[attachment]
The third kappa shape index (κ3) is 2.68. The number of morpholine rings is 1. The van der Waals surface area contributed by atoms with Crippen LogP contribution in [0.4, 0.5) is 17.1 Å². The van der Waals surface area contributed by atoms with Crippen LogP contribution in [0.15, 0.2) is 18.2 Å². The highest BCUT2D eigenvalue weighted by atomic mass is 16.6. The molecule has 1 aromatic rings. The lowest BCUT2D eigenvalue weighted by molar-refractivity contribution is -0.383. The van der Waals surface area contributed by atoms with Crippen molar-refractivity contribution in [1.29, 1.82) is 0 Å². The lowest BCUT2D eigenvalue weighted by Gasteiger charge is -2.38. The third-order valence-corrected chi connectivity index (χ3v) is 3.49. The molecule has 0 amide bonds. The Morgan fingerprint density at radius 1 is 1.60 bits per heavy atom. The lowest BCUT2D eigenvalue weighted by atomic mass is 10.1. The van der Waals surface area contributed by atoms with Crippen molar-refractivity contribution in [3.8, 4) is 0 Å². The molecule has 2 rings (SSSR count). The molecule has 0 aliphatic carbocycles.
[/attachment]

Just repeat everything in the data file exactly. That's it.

The third kappa shape index (κ3) is 2.68. The number of morpholine rings is 1. The van der Waals surface area contributed by atoms with Crippen LogP contribution in [0.4, 0.5) is 17.1 Å². The van der Waals surface area contributed by atoms with Crippen LogP contribution in [0.15, 0.2) is 18.2 Å². The highest BCUT2D eigenvalue weighted by atomic mass is 16.6. The molecule has 1 aromatic rings. The lowest BCUT2D eigenvalue weighted by molar-refractivity contribution is -0.383. The van der Waals surface area contributed by atoms with Crippen molar-refractivity contribution in [1.29, 1.82) is 0 Å². The lowest BCUT2D eigenvalue weighted by Gasteiger charge is -2.38. The third-order valence-corrected chi connectivity index (χ3v) is 3.49. The molecule has 0 amide bonds. The Morgan fingerprint density at radius 1 is 1.60 bits per heavy atom. The lowest BCUT2D eigenvalue weighted by atomic mass is 10.1. The van der Waals surface area contributed by atoms with Crippen molar-refractivity contribution in [3.8, 4) is 0 Å². The molecule has 2 rings (SSSR count). The molecule has 0 aliphatic carbocycles.